“You’re fat,” the little girl inside the mirror said to Em.
It was long past midnight. Em’s parents and sister were in bed. Em was standing in front of the closed door of her room, where her Dad had hung the full length mirror. She regarded the reflection.
The person in the mirror looked just like Em. She wasn’t Em, though. She wasn’t even a little girl, though she looked like one.
She wasn’t Em, wasn’t a little girl, probably wasn’t even real. Or, if she was real, wasn’t human. Or, if she were human, wasn’t... Em didn’t know what she was. She had no name.
“You’re fat,” repeated the woman in the mirror.
I’m not fat, thought Em, though once the woman said it she immediately began to examine her body. Was she too fat? Was she too short? Were her eyebrows too bushy, her eyes too close together? Was she pretty?
No, I’m not pretty, she thought.
“Told you. Fat and short and ugly. And you are right about your eyebrows. They look like hairy caterpillars.”
“I’m healthy,” said Em. “I’m perfect. I’m beautiful. That’s what my Mom tells me.”
“Your Mom? She has to say that. She’s your Mom.”
“She doesn’t either have to say that.” Tears welled in Em’s eyes.
“Boo hoo,” said the woman. “You gonna cry? Like a scaredy-cat? Like a pussy-ass?” Names Em had been called at school, many times.
No, thought Em. I’m not gonna cry. But I’m gonna tell my Mom.
“And you think running to Mommy is going to help you?”
“I heard you thinking earlier if I had a name. Do you want to know who I am?” asked the woman.
I know you’re not real, thought Em.
“If I’m not real then how can you hear me?”
Em tried not to think. Then she remembered what happened the last time she emptied her mind. She remembered the glass, the blood, her sister’s scream. She didn’t want to empty her mind. She didn’t know what would take the place of the emptiness.
She thought of her cat. She thought of her sister’s cat. She thought of her Mom. She thought of her Dad.
“Do you know want to know who I am?” asked the woman again. “Do you want to know my name?”
Goawaygowaygoawaypleasejustgoaway, thought Em.
“I’ve gone by many names over the years,” said the woman. “I have no true name. You may call me Mother.”
You’re not my Mom, thought Em.
“No. I’m much older than your Mom. I’m the Mother of this place. I’m the Mother of the House. Mother of the Darkness. Mother of Glass. Mother of Tears.”
“I don’t have to talk to you.
“But you have to look in mirrors, don’t you?” asked the woman in the mirror. “To see how you look. Your hair. Your weight. Your big hairy caterpillar eyebrows. To see if you’re pretty. You’ll see me then.”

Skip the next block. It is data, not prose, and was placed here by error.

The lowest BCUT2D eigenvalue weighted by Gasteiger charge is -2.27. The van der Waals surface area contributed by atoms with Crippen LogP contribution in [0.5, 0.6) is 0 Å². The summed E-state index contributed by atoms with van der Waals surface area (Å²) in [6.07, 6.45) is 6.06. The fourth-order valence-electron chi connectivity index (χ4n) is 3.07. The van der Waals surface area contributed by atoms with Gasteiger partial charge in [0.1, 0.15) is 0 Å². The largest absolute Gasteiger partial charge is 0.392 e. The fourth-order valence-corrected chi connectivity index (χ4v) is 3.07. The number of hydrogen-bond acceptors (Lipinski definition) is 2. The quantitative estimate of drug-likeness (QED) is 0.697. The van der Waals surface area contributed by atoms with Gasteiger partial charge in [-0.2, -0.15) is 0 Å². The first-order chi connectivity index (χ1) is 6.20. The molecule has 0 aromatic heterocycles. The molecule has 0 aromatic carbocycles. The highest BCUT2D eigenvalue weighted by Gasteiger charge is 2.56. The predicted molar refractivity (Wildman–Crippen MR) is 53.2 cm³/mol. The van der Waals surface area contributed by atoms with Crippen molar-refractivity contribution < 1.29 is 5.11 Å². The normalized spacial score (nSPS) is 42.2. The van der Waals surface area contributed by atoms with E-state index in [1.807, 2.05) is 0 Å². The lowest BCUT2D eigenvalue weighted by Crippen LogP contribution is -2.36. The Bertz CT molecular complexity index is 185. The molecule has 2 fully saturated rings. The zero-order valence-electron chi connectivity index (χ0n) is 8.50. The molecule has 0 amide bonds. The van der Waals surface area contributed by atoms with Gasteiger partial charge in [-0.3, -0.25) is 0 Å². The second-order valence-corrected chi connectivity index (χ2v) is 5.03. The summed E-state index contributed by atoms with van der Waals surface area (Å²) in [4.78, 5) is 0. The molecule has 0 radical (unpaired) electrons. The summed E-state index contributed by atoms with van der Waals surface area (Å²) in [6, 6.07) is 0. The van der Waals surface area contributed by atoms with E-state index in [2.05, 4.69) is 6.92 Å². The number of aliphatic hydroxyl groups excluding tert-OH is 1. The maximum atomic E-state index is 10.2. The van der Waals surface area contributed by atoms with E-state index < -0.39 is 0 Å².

I don’t need to use the mirrors in the house. I can use the mirror in the car, thought Em. Or the mirror at school.
“And so what are you going to do, avoid looking at all the mirrors in the house whenever you walk by? Like your scaredy-cat, pussy-ass Dad? I’ve seen him do it. A grown man, scared to look in mirrors.”
I can cover all the mirrors, thought Em.
“I don’t have to use mirrors,” said the woman. “Yes, they make it easier. But I live in the walls of the house. I live in the bones of the house. As long as the house is here, I am here.”
Em tried to think of places other than the house. The tiny park down the street where her Dad used to take her and her sister to swing on the swings, slide on the slides. The sage bush in the garden on the corner of the block that her Mom would point out every time, taking a pinch of the sage between the fingers, crushing it, and holding the powdery residue under her nose so she could breathe in the impossibly rich and dizzying scent.
“Mirrors work best,” continued the woman. “Windows work too though. Mirrors are a kind of window.”
Em tried thinking of her sister El’s secret place, the small hill of gravel down by the river, the place where no one could find her. The trees swaying in the night breeze, the gurgle of the water, the plop whenever she threw a stone into the stream, the smell of fish and decay coming from the water.
“You know what works best? Better than windows? Better than mirrors?” asked the woman. Em could not resist, she had to ask.
What? she thought.
“Blood,” said Mother.
“Your blood,” she added, and laughed, her little girl’s mouth opening to reveal row upon row of tiny needle-like teeth spiraling down the black maw of her throat.